REPORTING FROM MEXICO CITY -- The director of child psychology at the Center for the Attention to Talent is a child himself: 17-year-old Andrew Almazan, a prodigy who was reading Shakespeare and Cervantes at age 6.
Almazan, sitting at his desk last week at the education center he co-founded with his parents, is a tall teenager who speaks rapidly, mounting phrase over phrase.
His astounding ability to absorb and process information is apparent from the moment he begins recalling his earliest years, as he breezed through the standard subject materials of Mexico's education system.
"Since I was 4 years old, I was deciding on what career I wanted to study when I became older, because I became aware that people work at something, and if you're going to work at something all your life, you should enjoy it," Almazan said.
"I ended up on medicine and psychology."
Almazan, born and raised in a middle-class section of Mexico City, earned his psychology degree from the Universidad del Valle de Mexico and is now working toward a medical degree at the Universidad Panamericana. Both schools are in Mexico's capital and had to make special accommodations for Almazan's studies.
In the meantime, he and his family are on a mission to identify and nurture niños sobredotados, as highly gifted children are known in Mexico, through their private Center for the Attention to Talent, or CEDAT (link in Spanish).
The center claims there are 1 million highly gifted children in Mexico and only about 5% of them are identified and educated according to their needs. The rest, Almazan and his parents argue, are often subjected to bullying or suffer from low self-esteem because of incorrect diagnoses of learning disabilities or psychological problems.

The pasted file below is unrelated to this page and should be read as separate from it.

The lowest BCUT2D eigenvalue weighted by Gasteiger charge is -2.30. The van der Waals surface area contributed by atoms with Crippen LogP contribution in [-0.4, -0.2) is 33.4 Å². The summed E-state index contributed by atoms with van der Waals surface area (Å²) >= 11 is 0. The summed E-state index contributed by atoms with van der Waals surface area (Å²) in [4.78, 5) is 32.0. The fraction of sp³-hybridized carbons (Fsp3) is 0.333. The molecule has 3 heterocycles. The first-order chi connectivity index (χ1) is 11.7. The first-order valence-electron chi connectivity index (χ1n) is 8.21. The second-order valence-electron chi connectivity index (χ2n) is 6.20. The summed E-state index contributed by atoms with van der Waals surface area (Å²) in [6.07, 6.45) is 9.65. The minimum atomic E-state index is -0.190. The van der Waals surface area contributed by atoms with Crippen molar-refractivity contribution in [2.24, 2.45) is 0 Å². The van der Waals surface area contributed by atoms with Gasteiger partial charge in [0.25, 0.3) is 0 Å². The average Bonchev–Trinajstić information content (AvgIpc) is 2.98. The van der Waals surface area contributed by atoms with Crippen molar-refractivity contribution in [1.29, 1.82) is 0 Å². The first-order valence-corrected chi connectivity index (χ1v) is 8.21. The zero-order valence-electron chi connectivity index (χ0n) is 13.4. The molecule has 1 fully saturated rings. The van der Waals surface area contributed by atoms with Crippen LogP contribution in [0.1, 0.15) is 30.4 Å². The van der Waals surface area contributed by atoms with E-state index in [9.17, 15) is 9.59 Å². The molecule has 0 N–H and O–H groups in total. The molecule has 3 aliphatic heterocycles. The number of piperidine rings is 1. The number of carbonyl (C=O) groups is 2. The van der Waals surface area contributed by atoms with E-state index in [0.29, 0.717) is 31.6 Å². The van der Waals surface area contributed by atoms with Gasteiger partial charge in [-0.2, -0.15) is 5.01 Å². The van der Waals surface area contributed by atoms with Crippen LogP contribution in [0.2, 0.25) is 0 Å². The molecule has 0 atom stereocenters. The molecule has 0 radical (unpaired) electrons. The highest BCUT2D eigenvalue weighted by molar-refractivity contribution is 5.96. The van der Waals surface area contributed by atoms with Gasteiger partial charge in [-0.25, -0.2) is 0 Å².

Almazan developed many of the materials and programs at CEDAT himself, offering the approximately 200 students who study there supplemental, accelerated courses in literature and the sciences.
"What he needed was knowledge," said father Asdrubal Almazan, a doctor, remembering Andrew's childhood. "We gave him books, videos, classes in what he was asking for. All he needed was the opportunities to prove what he knew."
A philosophy that operates at the core of the center, the Alamazans said, is one of personal responsibility. The theme hasn't always entered the discourse and debate on education reform in Mexico. That might be changing.
Last month, a documentary film highlighting the shortcomings of Mexico's education system led at the box office during its opening weekend, beating out several Oscar-nominated films crowding Mexican cinemas at the same time.
The film, "De Panzazo," or "Barely Passing," examines crumbling facilities, absent teachers and the grip of the powerful teachers union on Mexico's broken school system. It also emphasizes the lack of parental participation in schools.
Dunia Anaya, Andrew's mother, said students and parents in Mexico should look less to authorities for the best education and instead turn to their households for needed support.
The educational materials prepared by Mexico's federal government are not bad, she said, pointing out Andrew studied the standard coursework at his own pace and learned the materials just fine.
"That means the problem is not there," Anaya said. "As parents, we have a great responsibility, because the children are ours. Children naturally want to learn."
For his part, Andrew said he worries many gifted young children in Mexico are falling through the cracks, suffering from isolation, bullying or misunderstanding at the hands of adults. That's why he is lobbying for a national day for gifted children in Mexico.
And he also wrote a book about the topic, which he titled "The Questions of Hyper-Active Adrian."
"We're lacking consciousness at the social level," Almazan said. "Although we know about the existence of this minority, we need to recognize all the highly gifted children that have come before."
"We also need to address their emotional needs, because many times, they arrive here already damaged," the young psychologist asserted.
"There are many opportunities here in Mexico, in work and in education, we just have go out and find them."
-- Daniel Hernandez
Photo: Andrew Almazan, 17, at his office at the Center for the Attention to Talent in Mexico City in February. Credit: Daniel Hernandez / Los Angeles Times